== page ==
Not only do they instruct us regarding our proper response to such evil and sins in this world, but they also remind us of the blessed hope we have in Christ Jesus and in remembering our Baptism.

However, what I particularly love about these words is that they do not promise me a "Puppy-Dogs-And-Ice-Cream" type of existence in this life. Quite the contrary, actually!

In fact, God's Word here pulls no punches and it comes right out and tells us to expect evil in this world, especially evil that's specifically directed against us Christians in response to our public portrayal of our cherished faith.

It reminds me of something I once read in a sermon...

Yes, beloved, on account of the Name of Jesus, you will be hated, persecuted, mocked, intimidated, humiliated, slandered, misrepresented, fined by the governing authorities for hate speech, censored in the name of tolerance, and possibly imprisoned, or even suffer death. Men will hate you because of the Name you bear in your baptism. Men will hate you because you are Christian, because you believe what the Bible says about salvation, because you believe what the Bible says about morality; the value of life, the sanctity of marriage between one man and one woman, respect and dignity of all people, and because "with the heart you believe unto righteousness and with the mouth confession is made unto salvation" (Romans 10:10).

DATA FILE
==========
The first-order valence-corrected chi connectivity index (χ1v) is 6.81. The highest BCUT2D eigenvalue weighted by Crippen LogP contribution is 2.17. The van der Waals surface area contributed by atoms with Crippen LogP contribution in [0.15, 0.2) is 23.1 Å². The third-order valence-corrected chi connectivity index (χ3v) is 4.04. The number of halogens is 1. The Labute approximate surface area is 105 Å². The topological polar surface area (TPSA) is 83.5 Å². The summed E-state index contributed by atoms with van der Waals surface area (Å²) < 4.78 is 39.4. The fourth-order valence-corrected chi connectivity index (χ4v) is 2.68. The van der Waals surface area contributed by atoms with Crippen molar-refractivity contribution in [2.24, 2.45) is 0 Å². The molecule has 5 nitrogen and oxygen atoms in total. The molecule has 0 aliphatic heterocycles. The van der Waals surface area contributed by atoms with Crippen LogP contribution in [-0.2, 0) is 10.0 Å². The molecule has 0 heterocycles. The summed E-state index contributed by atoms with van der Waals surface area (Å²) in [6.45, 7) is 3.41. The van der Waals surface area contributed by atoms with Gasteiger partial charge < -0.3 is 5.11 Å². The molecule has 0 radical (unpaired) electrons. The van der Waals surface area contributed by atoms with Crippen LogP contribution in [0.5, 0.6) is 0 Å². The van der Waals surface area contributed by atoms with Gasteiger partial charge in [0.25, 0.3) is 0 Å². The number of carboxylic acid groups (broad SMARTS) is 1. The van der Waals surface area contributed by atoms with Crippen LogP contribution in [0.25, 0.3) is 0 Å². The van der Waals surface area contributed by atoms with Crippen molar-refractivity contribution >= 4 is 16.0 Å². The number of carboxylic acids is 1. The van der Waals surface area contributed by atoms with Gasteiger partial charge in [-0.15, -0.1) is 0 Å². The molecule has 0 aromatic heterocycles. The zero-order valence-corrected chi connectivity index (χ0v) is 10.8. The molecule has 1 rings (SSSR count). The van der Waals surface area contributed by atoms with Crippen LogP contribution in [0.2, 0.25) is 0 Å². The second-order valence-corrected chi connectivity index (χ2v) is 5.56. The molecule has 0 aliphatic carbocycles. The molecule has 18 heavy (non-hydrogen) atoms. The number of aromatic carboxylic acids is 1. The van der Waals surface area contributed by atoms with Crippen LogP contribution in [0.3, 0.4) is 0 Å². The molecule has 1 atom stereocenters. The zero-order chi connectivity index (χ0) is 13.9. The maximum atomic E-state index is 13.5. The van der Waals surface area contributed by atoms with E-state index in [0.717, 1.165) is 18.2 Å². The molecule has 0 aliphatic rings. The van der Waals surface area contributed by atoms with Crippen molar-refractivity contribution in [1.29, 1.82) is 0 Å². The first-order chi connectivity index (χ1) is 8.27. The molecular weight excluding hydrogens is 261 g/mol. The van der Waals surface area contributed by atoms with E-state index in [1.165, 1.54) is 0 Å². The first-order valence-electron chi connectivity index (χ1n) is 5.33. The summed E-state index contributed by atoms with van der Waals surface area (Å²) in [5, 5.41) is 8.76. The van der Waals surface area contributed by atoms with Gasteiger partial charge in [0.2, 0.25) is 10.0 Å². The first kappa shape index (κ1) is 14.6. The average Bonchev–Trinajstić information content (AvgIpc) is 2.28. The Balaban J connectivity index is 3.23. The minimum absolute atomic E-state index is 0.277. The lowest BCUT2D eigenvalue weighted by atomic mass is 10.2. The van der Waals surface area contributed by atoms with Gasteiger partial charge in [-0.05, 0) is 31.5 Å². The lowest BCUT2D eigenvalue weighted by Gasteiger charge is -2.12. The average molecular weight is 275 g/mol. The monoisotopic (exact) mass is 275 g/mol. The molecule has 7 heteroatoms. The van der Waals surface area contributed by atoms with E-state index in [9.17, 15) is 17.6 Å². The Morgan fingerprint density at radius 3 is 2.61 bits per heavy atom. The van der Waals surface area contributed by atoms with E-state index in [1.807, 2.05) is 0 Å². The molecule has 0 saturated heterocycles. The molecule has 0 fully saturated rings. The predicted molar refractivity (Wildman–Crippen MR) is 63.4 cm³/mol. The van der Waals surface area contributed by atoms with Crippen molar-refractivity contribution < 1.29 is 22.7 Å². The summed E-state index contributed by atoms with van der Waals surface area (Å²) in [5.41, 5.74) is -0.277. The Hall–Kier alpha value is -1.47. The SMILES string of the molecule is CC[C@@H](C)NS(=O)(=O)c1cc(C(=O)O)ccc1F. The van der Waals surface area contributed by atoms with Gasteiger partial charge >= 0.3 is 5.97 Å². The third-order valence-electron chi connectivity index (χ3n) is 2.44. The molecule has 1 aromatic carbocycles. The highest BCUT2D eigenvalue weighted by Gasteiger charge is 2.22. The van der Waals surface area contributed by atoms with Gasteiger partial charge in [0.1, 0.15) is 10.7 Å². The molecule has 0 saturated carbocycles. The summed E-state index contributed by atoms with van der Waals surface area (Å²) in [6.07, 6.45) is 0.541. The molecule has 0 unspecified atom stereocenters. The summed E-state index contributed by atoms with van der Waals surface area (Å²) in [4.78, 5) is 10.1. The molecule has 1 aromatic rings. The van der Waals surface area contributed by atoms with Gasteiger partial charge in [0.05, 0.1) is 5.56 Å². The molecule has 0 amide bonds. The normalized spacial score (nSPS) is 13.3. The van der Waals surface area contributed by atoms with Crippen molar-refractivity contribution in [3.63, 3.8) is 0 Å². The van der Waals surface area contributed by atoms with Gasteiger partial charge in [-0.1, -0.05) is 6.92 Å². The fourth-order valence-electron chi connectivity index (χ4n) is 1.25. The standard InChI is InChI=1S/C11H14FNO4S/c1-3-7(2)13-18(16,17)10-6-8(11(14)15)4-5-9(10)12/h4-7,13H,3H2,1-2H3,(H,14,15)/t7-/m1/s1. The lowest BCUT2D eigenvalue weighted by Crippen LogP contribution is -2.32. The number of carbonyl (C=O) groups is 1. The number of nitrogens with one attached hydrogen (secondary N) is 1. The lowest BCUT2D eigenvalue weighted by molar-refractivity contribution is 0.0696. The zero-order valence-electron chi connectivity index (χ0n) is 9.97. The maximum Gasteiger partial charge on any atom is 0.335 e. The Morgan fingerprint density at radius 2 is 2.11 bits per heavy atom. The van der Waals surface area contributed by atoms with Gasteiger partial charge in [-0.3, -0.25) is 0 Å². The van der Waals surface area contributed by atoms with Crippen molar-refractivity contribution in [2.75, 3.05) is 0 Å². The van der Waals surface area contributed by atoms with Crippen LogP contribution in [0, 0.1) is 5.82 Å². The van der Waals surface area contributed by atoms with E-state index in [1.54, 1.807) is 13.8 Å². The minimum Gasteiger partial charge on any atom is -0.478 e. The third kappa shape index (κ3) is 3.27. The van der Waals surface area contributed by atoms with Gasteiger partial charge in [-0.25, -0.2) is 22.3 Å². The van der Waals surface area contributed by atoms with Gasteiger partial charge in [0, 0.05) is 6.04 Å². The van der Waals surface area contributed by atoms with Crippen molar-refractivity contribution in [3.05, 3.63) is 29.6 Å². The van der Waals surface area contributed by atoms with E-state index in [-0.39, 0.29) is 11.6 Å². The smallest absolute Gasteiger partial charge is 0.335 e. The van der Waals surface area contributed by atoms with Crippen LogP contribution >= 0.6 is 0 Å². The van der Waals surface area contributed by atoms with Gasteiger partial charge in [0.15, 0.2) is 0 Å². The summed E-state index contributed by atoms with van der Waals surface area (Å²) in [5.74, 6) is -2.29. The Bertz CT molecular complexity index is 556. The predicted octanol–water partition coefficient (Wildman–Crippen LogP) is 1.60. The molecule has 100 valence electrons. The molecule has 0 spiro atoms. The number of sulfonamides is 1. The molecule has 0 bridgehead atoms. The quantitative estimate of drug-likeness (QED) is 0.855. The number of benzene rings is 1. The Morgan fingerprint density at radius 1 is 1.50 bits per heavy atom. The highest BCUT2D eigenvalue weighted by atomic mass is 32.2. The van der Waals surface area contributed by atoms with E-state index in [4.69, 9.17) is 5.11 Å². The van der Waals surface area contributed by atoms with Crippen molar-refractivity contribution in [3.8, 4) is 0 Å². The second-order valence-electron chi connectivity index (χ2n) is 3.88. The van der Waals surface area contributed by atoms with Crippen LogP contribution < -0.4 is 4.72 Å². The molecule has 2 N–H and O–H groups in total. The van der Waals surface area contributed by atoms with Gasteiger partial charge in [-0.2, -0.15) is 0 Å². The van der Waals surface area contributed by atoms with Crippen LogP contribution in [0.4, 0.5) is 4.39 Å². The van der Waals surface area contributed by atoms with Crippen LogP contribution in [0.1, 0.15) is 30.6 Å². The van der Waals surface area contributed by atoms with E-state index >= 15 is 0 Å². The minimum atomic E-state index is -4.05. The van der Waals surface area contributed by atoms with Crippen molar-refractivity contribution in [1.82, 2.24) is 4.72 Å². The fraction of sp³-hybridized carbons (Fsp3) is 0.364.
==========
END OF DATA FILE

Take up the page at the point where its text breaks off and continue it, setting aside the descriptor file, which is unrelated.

As Christians clinging to the Name of Jesus we therefore also cling to His Word. To do otherwise would be to deny His Name and reject His gift. Sadly, many Christians and Churches are tempted to compromise God’s Word and bow before the altars of tolerance and acceptance. Rather than boldly proclaiming the clear Word of the Lord in their vocations, too many exchange God’s life-giving proclamation for the praise of men and the fleeting peace they have to offer. 
How often do we covet the praise of our friends and so bury God’s Word from plain sight? How often does the desire of peace between family, friends, and neighbors, silence our confession of Christ? How often do our lives reflect the times we live in rather than counter them? It is easier to mention Jesus at home. It is easier to allow your coworkers to slander your Christian brothers and sisters. It is easier to skip church for the sake of visiting family or friends. It is easier to tolerate immorality from family, friends, and neighbors, rather than lovingly admonishing them to repentance. It is easier if we don’t publicly live out our faith, keep it to ourselves, etc. After all no one likes conflict. Conflict brings suffering and anguish. And no one likes suffering and anguish. The truth is we’ll go to great lengths to avoid it! We’ll even go to the point of imitating the behaviors, echoing the talking points, tolerating the alternatives, and endorsing the theological mindset of this unbelieving world.